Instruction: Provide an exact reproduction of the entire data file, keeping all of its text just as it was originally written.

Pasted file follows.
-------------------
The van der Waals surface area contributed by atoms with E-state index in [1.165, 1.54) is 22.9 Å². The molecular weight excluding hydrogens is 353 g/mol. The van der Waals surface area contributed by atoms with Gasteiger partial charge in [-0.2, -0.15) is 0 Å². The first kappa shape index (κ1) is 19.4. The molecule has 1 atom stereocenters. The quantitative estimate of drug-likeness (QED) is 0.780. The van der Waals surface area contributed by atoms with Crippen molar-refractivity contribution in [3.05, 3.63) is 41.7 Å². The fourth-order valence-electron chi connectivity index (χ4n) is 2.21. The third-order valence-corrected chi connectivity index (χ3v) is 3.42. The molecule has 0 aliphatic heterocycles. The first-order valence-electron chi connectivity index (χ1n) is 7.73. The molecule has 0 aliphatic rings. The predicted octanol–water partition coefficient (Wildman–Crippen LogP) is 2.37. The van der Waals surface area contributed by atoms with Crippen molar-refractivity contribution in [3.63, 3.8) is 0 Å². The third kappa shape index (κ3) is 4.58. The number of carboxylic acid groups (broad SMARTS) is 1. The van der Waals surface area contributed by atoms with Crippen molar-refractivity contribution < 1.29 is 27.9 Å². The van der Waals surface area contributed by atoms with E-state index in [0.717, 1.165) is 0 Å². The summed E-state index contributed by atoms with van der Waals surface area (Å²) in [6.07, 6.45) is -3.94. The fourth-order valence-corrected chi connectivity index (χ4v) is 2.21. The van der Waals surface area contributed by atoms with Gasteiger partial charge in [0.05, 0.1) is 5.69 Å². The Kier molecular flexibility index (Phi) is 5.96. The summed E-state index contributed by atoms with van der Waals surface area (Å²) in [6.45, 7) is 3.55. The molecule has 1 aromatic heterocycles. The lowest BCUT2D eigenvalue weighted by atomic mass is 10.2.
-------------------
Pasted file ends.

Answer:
The van der Waals surface area contributed by atoms with E-state index in [1.165, 1.54) is 22.9 Å². The molecular weight excluding hydrogens is 353 g/mol. The van der Waals surface area contributed by atoms with Gasteiger partial charge in [-0.2, -0.15) is 0 Å². The first kappa shape index (κ1) is 19.4. The molecule has 1 atom stereocenters. The quantitative estimate of drug-likeness (QED) is 0.780. The van der Waals surface area contributed by atoms with Crippen molar-refractivity contribution in [3.05, 3.63) is 41.7 Å². The fourth-order valence-electron chi connectivity index (χ4n) is 2.21. The third-order valence-corrected chi connectivity index (χ3v) is 3.42. The molecule has 0 aliphatic heterocycles. The first-order valence-electron chi connectivity index (χ1n) is 7.73. The molecule has 0 aliphatic rings. The predicted octanol–water partition coefficient (Wildman–Crippen LogP) is 2.37. The van der Waals surface area contributed by atoms with Crippen molar-refractivity contribution in [3.63, 3.8) is 0 Å². The third kappa shape index (κ3) is 4.58. The number of carboxylic acid groups (broad SMARTS) is 1. The van der Waals surface area contributed by atoms with Crippen molar-refractivity contribution < 1.29 is 27.9 Å². The van der Waals surface area contributed by atoms with E-state index in [0.717, 1.165) is 0 Å². The summed E-state index contributed by atoms with van der Waals surface area (Å²) in [6.07, 6.45) is -3.94. The fourth-order valence-corrected chi connectivity index (χ4v) is 2.21. The van der Waals surface area contributed by atoms with Gasteiger partial charge in [0.05, 0.1) is 5.69 Å². The Kier molecular flexibility index (Phi) is 5.96. The summed E-state index contributed by atoms with van der Waals surface area (Å²) in [6.45, 7) is 3.55. The molecule has 1 aromatic heterocycles. The lowest BCUT2D eigenvalue weighted by atomic mass is 10.2.